Merry Month of (Shojo) Manga: QUEEN OF RAGTONIA

One of the joys of doing these month-long marathons is digging deep into my collection of books to review and finding some hidden treasures - oddball series from obscure (and often long-gone) publishers that never got a fair chance to shine.

QUEEN OF RAGTONIA (Ragutonia), by Chika Shiomi.  First published in 2006 and first published in North America in 2009.



PLOT:

The kingdom of Pharsia is under attack from a necromancer who is sucking life force from its people and turning them into demons.  It seems that no one can stop him, but two people are determined to try.  One of them is Falsa, the last surviving member of the royal family.  Despite the necromancer stealing the sight from one eye and her ability to use her legs, she's determined to find a legendary sword, and save both the kingdom and the poor souls trapped by these demons.  The other is Cardus, a gentle giant from a small village who lost one of his own eyes to the demons.  While he's strong enough to both wield the sword and carry Falsa, he's also sympathetic enough to show kindness to the same demon who took half his sight.

Saturday, May 4, 2019

Merry Month of (Shojo) Manga: MAMOTTE! LOLLIPOP

Shojo manga is made for girls, but back in the day there was a larger focus on making comics not just for teen girls, but pre-teen and younger audiences as well.  It's tricky for series like that to find a good balance between making their material easy enough for younger girls to grasp without dumbing itself down entirely, and if they got too far you end up with something like this.

MAMOTTE! LOLLIPOP, by Michiyo Kikuta.  First published in 2002, and first published in North America in 2007.



PLOT:

Nina dreams of finding a dreamy guy to protect her, but in the mean time she's happy to settle for sweets.  When she confuses a magic pearl for a candy, her life is swiftly invaded by two magical boys, Zero and Ichi.  They're wizards in training who need that pearl to pass their exam, so they decide to stay by Nina's side until their teachers can find a magic cure for her problem.  Between the other wannabe wizards seeking to take Nina's pearl by force and her own growing feelings for the boys, Nina's sweet and simple life is about to be turned upside down!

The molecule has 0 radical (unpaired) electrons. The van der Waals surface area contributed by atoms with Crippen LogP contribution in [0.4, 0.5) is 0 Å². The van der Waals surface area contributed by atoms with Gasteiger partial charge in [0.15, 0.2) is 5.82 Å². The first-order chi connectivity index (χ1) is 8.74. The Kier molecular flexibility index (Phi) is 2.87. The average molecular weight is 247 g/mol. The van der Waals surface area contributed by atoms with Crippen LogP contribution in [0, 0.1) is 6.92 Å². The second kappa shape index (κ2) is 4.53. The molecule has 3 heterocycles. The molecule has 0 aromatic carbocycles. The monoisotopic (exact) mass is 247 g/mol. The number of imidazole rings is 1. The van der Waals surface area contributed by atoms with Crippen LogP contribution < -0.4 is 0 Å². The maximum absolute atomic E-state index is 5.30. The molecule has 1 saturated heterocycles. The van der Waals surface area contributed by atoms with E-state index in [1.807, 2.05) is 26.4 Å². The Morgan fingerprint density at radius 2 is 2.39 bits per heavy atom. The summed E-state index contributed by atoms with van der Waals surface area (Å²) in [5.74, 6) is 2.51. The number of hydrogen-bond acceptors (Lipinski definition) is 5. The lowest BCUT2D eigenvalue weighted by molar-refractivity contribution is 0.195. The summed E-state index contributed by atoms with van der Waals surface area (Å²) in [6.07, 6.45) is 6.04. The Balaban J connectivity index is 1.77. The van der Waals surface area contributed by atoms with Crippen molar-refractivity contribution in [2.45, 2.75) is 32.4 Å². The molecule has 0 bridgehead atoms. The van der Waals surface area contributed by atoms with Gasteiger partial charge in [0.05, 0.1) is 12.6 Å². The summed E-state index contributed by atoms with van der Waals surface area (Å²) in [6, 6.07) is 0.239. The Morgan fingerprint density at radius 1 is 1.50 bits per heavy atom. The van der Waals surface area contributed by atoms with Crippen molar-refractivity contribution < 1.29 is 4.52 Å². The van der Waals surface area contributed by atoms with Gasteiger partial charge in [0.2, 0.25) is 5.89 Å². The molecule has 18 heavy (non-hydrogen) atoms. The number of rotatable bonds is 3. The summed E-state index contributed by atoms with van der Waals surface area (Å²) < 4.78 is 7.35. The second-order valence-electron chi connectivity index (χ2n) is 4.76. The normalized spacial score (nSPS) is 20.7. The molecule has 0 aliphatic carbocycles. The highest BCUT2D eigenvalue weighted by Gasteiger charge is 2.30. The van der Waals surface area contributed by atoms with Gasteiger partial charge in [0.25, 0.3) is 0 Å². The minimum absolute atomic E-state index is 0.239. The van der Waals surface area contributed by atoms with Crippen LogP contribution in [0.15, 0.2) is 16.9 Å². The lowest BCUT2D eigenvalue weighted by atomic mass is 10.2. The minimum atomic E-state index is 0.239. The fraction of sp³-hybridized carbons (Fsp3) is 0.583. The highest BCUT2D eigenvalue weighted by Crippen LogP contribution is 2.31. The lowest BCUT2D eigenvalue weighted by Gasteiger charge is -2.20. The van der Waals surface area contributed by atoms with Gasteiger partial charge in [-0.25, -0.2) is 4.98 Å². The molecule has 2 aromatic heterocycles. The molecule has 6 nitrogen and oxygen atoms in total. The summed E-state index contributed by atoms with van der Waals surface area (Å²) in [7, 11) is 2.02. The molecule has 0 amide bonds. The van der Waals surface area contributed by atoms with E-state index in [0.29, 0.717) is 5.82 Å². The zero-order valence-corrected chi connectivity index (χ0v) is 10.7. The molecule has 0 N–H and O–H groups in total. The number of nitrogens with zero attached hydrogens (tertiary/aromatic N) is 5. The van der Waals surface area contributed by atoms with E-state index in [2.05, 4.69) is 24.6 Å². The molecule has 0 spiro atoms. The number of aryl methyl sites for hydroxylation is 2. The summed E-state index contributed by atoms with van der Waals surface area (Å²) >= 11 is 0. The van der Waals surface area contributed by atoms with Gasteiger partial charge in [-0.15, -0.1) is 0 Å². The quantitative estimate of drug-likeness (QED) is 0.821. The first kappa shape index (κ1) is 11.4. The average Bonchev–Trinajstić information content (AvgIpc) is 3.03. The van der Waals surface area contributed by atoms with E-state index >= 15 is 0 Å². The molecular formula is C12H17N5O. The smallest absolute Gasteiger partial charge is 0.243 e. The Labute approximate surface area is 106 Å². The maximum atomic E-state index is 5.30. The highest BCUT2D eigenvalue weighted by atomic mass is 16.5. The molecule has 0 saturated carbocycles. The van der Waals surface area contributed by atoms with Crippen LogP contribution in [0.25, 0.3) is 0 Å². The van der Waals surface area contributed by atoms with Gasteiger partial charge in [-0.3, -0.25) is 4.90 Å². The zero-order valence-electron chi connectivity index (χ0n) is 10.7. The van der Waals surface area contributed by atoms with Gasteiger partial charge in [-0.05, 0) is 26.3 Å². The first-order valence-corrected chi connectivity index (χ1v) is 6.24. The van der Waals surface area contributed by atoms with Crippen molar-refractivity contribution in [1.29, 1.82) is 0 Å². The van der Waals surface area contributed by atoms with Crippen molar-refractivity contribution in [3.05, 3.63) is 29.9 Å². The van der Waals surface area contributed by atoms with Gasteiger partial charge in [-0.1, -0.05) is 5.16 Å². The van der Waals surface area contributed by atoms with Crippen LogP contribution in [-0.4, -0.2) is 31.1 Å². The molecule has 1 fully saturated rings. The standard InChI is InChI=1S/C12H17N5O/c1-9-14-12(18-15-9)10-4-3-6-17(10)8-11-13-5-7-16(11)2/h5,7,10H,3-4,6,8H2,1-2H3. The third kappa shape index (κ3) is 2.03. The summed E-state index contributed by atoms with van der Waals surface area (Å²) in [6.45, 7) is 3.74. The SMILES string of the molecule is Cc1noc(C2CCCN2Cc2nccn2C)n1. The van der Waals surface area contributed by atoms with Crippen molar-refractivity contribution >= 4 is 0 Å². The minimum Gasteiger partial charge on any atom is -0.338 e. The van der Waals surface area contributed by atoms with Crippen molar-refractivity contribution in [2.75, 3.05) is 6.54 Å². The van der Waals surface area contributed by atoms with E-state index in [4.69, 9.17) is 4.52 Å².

Thursday, May 2, 2019

Merry Month of (Shojo) Manga: HAREM DAYS: THE SEVEN-STARRED COUNTRY

Now we go from one of the oldest shojo manga releases to a recent one from an all-digital publisher.  Is it good enough to stand out in a sea of physical releases from bigger name companies?

HAREM DAYS: THE SEVEN-STARRED COUNTRY (Koukyu Days: Shichijoukoku Monogatari), by Momo Sumomo.  First published in 2011 and first published in North America in 2018.  




PLOT:

As a young girl, Hisui's life was changed forever when her parents were killed and her beloved older brother Kohaku disappeared.  She was taken in by a wandering performance troupe, and nowadays is acclaimed just as much for her convincing drag performance as she is for her martial arts.  When they are called upon to perform for the handsome young emperor Ryusei, he selects her to join his harem as an entertainer.  Hisui finds herself flustered by the emperor's attentions as well as his resemblance to her long-lost brother.  Soon enough, though, she finds herself caught up in a deadly conspiracy that threatens the emperor's life.

Wednesday, May 1, 2019

Merry Month of (Shojo) Manga: FOUR SHOJO STORIES

This month The Manga Test Drive celebrates its seventh birthday!  I know we've been a little absent lately thanks to work on Sakuracon panels, but doing those has left us in the mood to talk about shojo manga even MORE.  So let's kick off this seventh year of reviews with a month's worth of shojo manga reviews, starting with one of the oldest and most treasured examples from my own collection.

FOUR SHOJO STORIES,  featuring stories by Keiko Nishi, Shio Sato, & Moto Hagio.  First published in 1975-1989, and first published in North America in 1996.



PLOT:

This short story collection covers tales of young girls dealing with family drama and supernatural forces, a group of various children trapped on a spaceship trying to solve a mystery, a future traveler whose travels nearly end in disaster, and a husband dealing with his faltering marriage in the middle of an earthquake.


Sunday, March 31, 2019

Review: THE RISING OF THE SHIELD HERO

Sadly, not all isekai fantasy stories these days are as harmless as So I'm a Spider, So What?.  The concept has always been a playground for male power fantasies, and these days it seems the fantasies are taking more and more from both hentai doujin and the darkest parts of their creator's minds.

THE RISING OF THE SHIELD HERO (Tate no Yusha no Nariagari), based on the light novel by Aneko Yusagi & character designs by Minami Seira, with art by Aiya Kyu.  First published in 2014, and first published in North America in 2015.



PLOT:

Naofumi Iwatani was just another hapless college-aged otaku, but a chance encounter with a strange old book sending him hurdling into a strange, medieval world alongside 3 other young men.  They are declared heroes of prophecy and gifted with magic weapons.  Naofumi is initially disappointed to get only a shield, but when the pretty young Myne offers to join his party, he believes his fortunes are finally looking up.

Then Myne betrays him, steals his goods, and accuses him of rape.  Naofumi quickly becomes a pariah in the kingdom.  The only party member he can get is Raphtalia, a half-tanuki girl that he buys as a slave.  Together the two venture out into the world to level up and discover what fate the world has in store for them.